He criticized the reform because, as he thought, Russia lacked highly qualified judges and in that situation the creation of an independent judicial branch was unreasonable.


Pobedonostsev held the view that human nature is sinful, rejecting the Western ideals of freedom and independence as "dangerous delusions of nihilistic youth."

In his "Reflections of a Russian Statesman" (1896), he promoted autocracy and condemned elections, representation and democracy, the jury system, the press, free education, charities, and social reforms. Of representative government, he wrote, "It is terrible to think of our condition if destiny had sent us the fatal gift—the all-Russian Parliament." He also condemned Social Darwinism as erroneous generalisation of Darwin's Theory of Evolution.

In the early years of the reign of Alexander II, Pobedonostsev maintained, though keeping aloof from the Slavophiles, that Western institutions were radically bad in themselves and totally inapplicable to Russiamarker since they had no roots in Russian history and culture and did not correspond to the spirit of Russian people. At that period, he contributed several papers to Alexander Herzen's radical periodical Voices from Russia.

He denounced democracy as "the insupportable dictatorship of vulgar crowd". Parliamentary methods of administration, trial by jury, freedom of the press, secular education - these were among the principal objects of his aversion. He subjected all of them to a severe analysis in his Reflections of a Russian Statesman. He once stated that Russia should be "frozen in time", showing his undivided commitment to autocracy.

To these dangerous products of Western rationalism he found a counterpoise in popular vis inertiae, and in the respect of the masses for institutions developed slowly and automatically during the past centuries of national life. In his view, human society evolves naturally, just like a tree grows. Human mind is not capable to perceive the logic of social development. Any attempt to reform society is a violence and a crime. Among the practical deductions drawn from these premises is the necessity of preserving the autocratic power, and of fostering among the people the traditional veneration for the ritual of the national Church.

Spanish journalist Enrique Gomez Carrillo compared Pobedonostsev with the Grand Inquisitors of Spain, and quoted him as saying to the later assassinated Tsar, "You have no right to relinquish your power. You are the arm of the (Orthodox) Church. If you become weaker, if you kneel down, then Our Lord Jesus will be asking you for your cowardy".

In the sphere of practical politics he exercised considerable influence by inspiring and encouraging the Russification policy of Alexander III, which found expression in an administrative nationalist propaganda and led to Tsarist Russia's most elaborately justified and most thoroughly carried-out programs of religious persecution, largely centered upon Russia's Jews. These policies were implemented by "May Laws" that banned Jews from rural areas and shtetls even within Pale of Settlement.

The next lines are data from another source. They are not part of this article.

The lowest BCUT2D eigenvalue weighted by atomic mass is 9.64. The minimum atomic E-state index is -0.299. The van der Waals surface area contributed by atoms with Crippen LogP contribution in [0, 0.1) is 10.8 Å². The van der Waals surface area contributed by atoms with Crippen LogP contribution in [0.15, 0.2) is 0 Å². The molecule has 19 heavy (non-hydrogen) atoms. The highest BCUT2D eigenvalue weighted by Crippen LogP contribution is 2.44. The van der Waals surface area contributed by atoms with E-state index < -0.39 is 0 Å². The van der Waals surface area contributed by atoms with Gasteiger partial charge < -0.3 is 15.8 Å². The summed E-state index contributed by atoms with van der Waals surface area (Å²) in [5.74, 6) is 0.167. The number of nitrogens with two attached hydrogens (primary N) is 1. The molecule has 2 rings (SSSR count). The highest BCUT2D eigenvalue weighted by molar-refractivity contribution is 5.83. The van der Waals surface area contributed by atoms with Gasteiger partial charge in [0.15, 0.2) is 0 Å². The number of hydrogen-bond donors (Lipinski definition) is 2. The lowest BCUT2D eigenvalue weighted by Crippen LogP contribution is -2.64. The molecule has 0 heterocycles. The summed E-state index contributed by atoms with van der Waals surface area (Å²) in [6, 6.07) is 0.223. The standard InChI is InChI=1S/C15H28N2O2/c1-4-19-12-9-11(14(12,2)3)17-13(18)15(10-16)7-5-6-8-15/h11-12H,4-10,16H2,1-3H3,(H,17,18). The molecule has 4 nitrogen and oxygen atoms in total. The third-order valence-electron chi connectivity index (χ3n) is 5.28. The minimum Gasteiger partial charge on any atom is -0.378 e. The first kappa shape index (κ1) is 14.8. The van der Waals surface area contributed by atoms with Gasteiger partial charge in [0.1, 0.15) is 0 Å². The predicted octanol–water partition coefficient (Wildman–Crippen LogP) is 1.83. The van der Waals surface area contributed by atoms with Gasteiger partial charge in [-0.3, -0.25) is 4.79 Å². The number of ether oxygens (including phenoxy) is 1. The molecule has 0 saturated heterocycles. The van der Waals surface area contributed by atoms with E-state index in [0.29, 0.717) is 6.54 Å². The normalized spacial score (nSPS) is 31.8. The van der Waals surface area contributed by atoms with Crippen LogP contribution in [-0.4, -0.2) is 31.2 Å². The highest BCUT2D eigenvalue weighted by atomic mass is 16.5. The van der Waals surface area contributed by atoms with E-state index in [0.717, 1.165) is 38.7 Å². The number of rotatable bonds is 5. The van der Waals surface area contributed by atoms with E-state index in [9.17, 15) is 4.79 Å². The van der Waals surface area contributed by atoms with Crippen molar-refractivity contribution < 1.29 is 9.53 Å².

Pobedonostsev was influential in promulgation of all anti-Jewish measures taken during the Alexander III's administration, such as deportations of Jews from large cities, proscriptions of property ownership in rural as well as urban areas, enrollment quotas in public education, and the proscription to vote in local elections. Pobedonostsev belived that harsh methods would remove Jews from the Russian Empire entirely, stating that "these measures would cause one-third to assimilate, one-third to emigrate, and one-third to die out". He said:
  • "The Jew is a parasite, if he is removed from the living organism he dwells in and at the expence of which he lives, and transplant him onto a naked rock: he will die out."

Although Pobedonostsev, especially during the later years of his life, was generally detested, there was at least one man who not only shared his views but also sympathized with him personally. It was the novelist Fyodor Mikhailovich Dostoyevsky . Their correspondence is still read with the utmost interest. "I believe that he is the only man who can save Russia from the revolution", wrote the Russian novelist .

Another man perhaps close to his enormous influence in Russian Academic Law teaching but educated abroad by his exiled Slavophile father philosopher Nikolai Lossky , a believer also of sobornost, who thought Russian Christian Orthodox spiritual conceptions while living at New Yorkmarker, could be German born Vladimir Lossky , too young to live the Russian Church upheavals there by his later exiled father at the first quarter of the twentieth century between, for example, Alexander Vvedensky and the now declared Saint, Veniamin .

References and notes

  1. Thompson, Ronald. The Government of the Soviet Union, 2nd edition. D. Van Nostrand, 1949
  6. Virginia Cowles (1977) The Last Tsar and Tsarina: 25
  7. «Еврей — паразит, удалите его из живого организма, внутри которого и на счет которого он живет, и пересадите его на скалу, и он погибнет»


  • Byrnes, Robert (1969). Russian Conservative Though Before the Revolution, in:

See also


  • Reflections of a Russian Statesman by Konstantin Petrovich Pobedonostsev. Published by G. Richards, 1898.
    • University of Michigan Press. 1964. ISBN 0472061046.